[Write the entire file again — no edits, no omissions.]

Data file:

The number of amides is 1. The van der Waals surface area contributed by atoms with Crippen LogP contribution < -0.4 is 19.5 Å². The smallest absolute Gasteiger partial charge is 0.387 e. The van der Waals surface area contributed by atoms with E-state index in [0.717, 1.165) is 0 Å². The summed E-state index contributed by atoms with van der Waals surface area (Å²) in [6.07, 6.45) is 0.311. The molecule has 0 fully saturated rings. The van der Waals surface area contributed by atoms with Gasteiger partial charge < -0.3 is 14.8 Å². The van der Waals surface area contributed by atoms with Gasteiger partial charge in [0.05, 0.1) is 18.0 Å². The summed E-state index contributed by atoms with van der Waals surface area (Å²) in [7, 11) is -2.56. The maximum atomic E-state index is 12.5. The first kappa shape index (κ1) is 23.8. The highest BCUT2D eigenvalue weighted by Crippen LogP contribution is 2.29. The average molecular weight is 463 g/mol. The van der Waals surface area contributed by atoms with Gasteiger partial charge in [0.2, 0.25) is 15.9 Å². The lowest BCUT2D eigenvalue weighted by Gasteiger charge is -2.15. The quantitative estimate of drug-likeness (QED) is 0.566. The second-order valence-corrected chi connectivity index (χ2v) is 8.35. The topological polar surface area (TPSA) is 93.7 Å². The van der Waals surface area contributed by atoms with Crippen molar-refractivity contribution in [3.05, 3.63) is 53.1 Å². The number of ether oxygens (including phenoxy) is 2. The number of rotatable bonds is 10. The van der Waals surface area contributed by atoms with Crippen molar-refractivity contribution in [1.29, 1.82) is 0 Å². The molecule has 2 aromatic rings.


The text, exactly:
The number of amides is 1. The van der Waals surface area contributed by atoms with Crippen LogP contribution < -0.4 is 19.5 Å². The smallest absolute Gasteiger partial charge is 0.387 e. The van der Waals surface area contributed by atoms with E-state index in [0.717, 1.165) is 0 Å². The summed E-state index contributed by atoms with van der Waals surface area (Å²) in [6.07, 6.45) is 0.311. The molecule has 0 fully saturated rings. The van der Waals surface area contributed by atoms with Gasteiger partial charge < -0.3 is 14.8 Å². The van der Waals surface area contributed by atoms with Gasteiger partial charge in [0.05, 0.1) is 18.0 Å². The summed E-state index contributed by atoms with van der Waals surface area (Å²) in [7, 11) is -2.56. The maximum atomic E-state index is 12.5. The first kappa shape index (κ1) is 23.8. The highest BCUT2D eigenvalue weighted by Crippen LogP contribution is 2.29. The average molecular weight is 463 g/mol. The van der Waals surface area contributed by atoms with Gasteiger partial charge in [0.2, 0.25) is 15.9 Å². The lowest BCUT2D eigenvalue weighted by Gasteiger charge is -2.15. The quantitative estimate of drug-likeness (QED) is 0.566. The second-order valence-corrected chi connectivity index (χ2v) is 8.35. The topological polar surface area (TPSA) is 93.7 Å². The van der Waals surface area contributed by atoms with Crippen molar-refractivity contribution in [3.05, 3.63) is 53.1 Å². The number of ether oxygens (including phenoxy) is 2. The number of rotatable bonds is 10. The van der Waals surface area contributed by atoms with Crippen molar-refractivity contribution in [1.29, 1.82) is 0 Å². The molecule has 2 aromatic rings.